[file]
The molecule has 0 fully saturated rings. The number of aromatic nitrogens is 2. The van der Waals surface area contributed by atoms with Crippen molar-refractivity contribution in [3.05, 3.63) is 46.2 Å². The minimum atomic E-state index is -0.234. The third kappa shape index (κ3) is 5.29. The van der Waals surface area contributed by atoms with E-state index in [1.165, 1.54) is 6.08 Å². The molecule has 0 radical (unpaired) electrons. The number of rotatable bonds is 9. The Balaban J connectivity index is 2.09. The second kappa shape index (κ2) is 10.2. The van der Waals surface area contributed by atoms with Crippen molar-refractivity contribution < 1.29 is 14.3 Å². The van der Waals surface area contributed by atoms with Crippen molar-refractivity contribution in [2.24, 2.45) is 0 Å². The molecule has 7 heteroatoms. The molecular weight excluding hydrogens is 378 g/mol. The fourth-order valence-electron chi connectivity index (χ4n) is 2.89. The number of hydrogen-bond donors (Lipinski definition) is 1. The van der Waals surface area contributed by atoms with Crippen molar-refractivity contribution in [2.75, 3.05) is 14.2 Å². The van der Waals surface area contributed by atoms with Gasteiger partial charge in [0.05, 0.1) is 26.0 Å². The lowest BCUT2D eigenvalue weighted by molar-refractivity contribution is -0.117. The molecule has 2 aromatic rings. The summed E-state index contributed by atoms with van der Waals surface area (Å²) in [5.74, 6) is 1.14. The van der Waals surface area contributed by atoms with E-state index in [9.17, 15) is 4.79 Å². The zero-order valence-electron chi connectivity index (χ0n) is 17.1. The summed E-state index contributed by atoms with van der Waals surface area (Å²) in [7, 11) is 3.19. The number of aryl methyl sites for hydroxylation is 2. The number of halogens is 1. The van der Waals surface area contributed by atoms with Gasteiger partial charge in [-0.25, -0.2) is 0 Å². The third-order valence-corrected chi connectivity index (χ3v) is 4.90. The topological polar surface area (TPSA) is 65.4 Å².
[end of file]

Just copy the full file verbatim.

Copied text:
The molecule has 0 fully saturated rings. The number of aromatic nitrogens is 2. The van der Waals surface area contributed by atoms with Crippen molar-refractivity contribution in [3.05, 3.63) is 46.2 Å². The minimum atomic E-state index is -0.234. The third kappa shape index (κ3) is 5.29. The van der Waals surface area contributed by atoms with E-state index in [1.165, 1.54) is 6.08 Å². The molecule has 0 radical (unpaired) electrons. The number of rotatable bonds is 9. The Balaban J connectivity index is 2.09. The second kappa shape index (κ2) is 10.2. The van der Waals surface area contributed by atoms with Crippen molar-refractivity contribution < 1.29 is 14.3 Å². The van der Waals surface area contributed by atoms with Crippen molar-refractivity contribution in [2.24, 2.45) is 0 Å². The molecule has 7 heteroatoms. The molecular weight excluding hydrogens is 378 g/mol. The fourth-order valence-electron chi connectivity index (χ4n) is 2.89. The number of hydrogen-bond donors (Lipinski definition) is 1. The van der Waals surface area contributed by atoms with Crippen molar-refractivity contribution in [2.75, 3.05) is 14.2 Å². The van der Waals surface area contributed by atoms with Gasteiger partial charge in [0.05, 0.1) is 26.0 Å². The lowest BCUT2D eigenvalue weighted by molar-refractivity contribution is -0.117. The molecule has 2 aromatic rings. The summed E-state index contributed by atoms with van der Waals surface area (Å²) in [5.74, 6) is 1.14. The van der Waals surface area contributed by atoms with E-state index in [9.17, 15) is 4.79 Å². The zero-order valence-electron chi connectivity index (χ0n) is 17.1. The summed E-state index contributed by atoms with van der Waals surface area (Å²) in [7, 11) is 3.19. The number of aryl methyl sites for hydroxylation is 2. The number of halogens is 1. The van der Waals surface area contributed by atoms with Gasteiger partial charge in [-0.25, -0.2) is 0 Å². The third-order valence-corrected chi connectivity index (χ3v) is 4.90. The topological polar surface area (TPSA) is 65.4 Å².